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Off The Couch And Into The Theater: May 2010

April of 2010 was the first month in quite possibly my entire life in which I didn't see a single movie in the theaters. Luckily, after thirty-ish days of being horizontal as much as possible and keeping my broken foot/ankle elevated, May 1st arrived and I felt up for the challenge. This weekend I saw The Secret of Kells, which was the one movie nominated for Best Animated Feature a couple months ago that nobody knew anything about other than it had some tangential connection to The Triples of Belleville. While I didn't like it nearly as much as Triplets or even as much as Up or Fantastic Mr. Fox, it definitely deserved the nomination. Yes, the plot (about a magical book that needed to be completed by a whimsical young boy in order to stop the Vikings from invading the village o Kells) was a bit thin and trite, but the visuals were spectacular, as expected, and delightfully abstract at times, something kids movies are more and more afraid to do these days, especially with the importance placed on making CGI uber-realist. So with my less mobile state in mind, I shall be a bit more prudent in my 'Will I See It?' percentages for this month, though I do hope I end up seeing more than 0-1 films throughout the rest of May!

May 7th: Downey, Jr. returns in Iron Man 2 (87%), which officially kicks off the summer blockbuster season. I'm excited about the unique 'everyone knows I'm a superhero' wrinkle and the fact that Justin Theroux wrote the script, but with the addition of Mickey Rourke, ScarJo, and more, I fear it may like most comic sequels be too bloated. Babies (61%) is a movie that if I hadn't seen the trailer with two females next to me 'ooh'ing and 'ahh'ing throughout the whole thing, I probably would never have thought to see. But, in retrospect, a documentary cinematically following the journeys of four babies across the world sounds quite charming, if not profound. Ajami (45%) was nominated for Best Foreign Language Film and is about trying to survive in a mixed Muslim/Christian neighborhood in Tel Aviv. It's being touted as the best Israeli-made film of all time, and while it certainly looks like it, I am unfortunately American and therefore flawed, more likely to see a movie about a man in a robot suit over this much more sensitive issue. The Good Heart (42%) stars Brian Cox and Paul Dano, two actors I find unnervingly compelling, and yet its title alone finds me middle about its potential. The bland logline of "a bartender takes a homeless man under his wings" isn't persuading me either. Mid-August Lunch (1%) is an Italian film about a middle-aged man whose mother unexpectedly moves back in with him. The trailer's just as exciting as the plot synopsis!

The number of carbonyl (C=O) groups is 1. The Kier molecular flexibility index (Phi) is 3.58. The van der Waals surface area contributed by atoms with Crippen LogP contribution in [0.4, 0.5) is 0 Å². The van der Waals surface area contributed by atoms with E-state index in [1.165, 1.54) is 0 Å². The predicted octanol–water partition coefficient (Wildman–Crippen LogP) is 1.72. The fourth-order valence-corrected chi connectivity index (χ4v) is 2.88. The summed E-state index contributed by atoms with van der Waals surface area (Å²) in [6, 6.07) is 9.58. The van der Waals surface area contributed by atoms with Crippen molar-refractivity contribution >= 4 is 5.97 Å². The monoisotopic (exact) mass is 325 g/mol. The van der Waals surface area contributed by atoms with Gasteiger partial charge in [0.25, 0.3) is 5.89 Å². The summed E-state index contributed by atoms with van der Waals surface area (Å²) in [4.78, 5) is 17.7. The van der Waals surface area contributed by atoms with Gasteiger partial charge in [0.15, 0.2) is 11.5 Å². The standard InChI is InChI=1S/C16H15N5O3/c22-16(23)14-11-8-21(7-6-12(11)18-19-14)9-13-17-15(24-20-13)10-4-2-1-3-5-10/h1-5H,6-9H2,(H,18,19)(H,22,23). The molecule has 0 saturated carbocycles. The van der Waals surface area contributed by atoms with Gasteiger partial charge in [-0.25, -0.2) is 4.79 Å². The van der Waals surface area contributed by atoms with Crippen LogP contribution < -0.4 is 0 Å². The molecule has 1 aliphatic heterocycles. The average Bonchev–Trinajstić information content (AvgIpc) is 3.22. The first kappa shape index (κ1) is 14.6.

May 14th: Ridley Scott continues to help Russell Crowe outstay his welcome as Robin Hood (86%), which used to be called Nottingham and I thought for sure Crowe would return to playing a bad guy and I'd start liking him again. No, instead they've cast him some twenty years older than the character's meant to be and one of my favorite classic stories is ruined once again. Lady Amy already saw a sneak preview of Letters to Juliet (3%) starring Amanda Seyfried, but is prudishly following professional movie critic protocol and waiting to post her review until it comes out. I think the rom-com plot is a mish-mash of The Lake House and When In Rome but I'm too lazy to research it to find out for sure. Just Wright (2%) stars two former hip hop stars, Queen Latifah as a physical therapist & Common as an injured NBA player, who find each other in the recovery room. Awww go back to making music already! Please Give (59%) features one of my favorite actresses evah, Catherine Keener, so I might just have to go see her character battle wits with her next-door neighbor Rebecca Hall, who I found positively magnetic in Vicky Cristina Barcelona, so I'm glad she's getting more work. The Good, the Bad, & the Weird (53%) is an Asian adventure film about various characters in the 1930s Machurian desert chasing a treasure map, which could be as fun as the critics are making it out to be, but could also be just as vapid as the latest Indy or National Treasure flick. Harry Brown (68%) is another in a long line of revenge tales that have been hot in the past couple years, but seems markedly different because it's Michael Caine doling out the justice this time, which might be dreadfully entertaining. P.S. I kinda loved Taken. Little Traitor (17%) is yet another Israeli movie, this time taking place in 1947 about a young kid who gets snagged by the invading British after trying to prank them out of his homeland. Kinda like an imperialistic Jackass?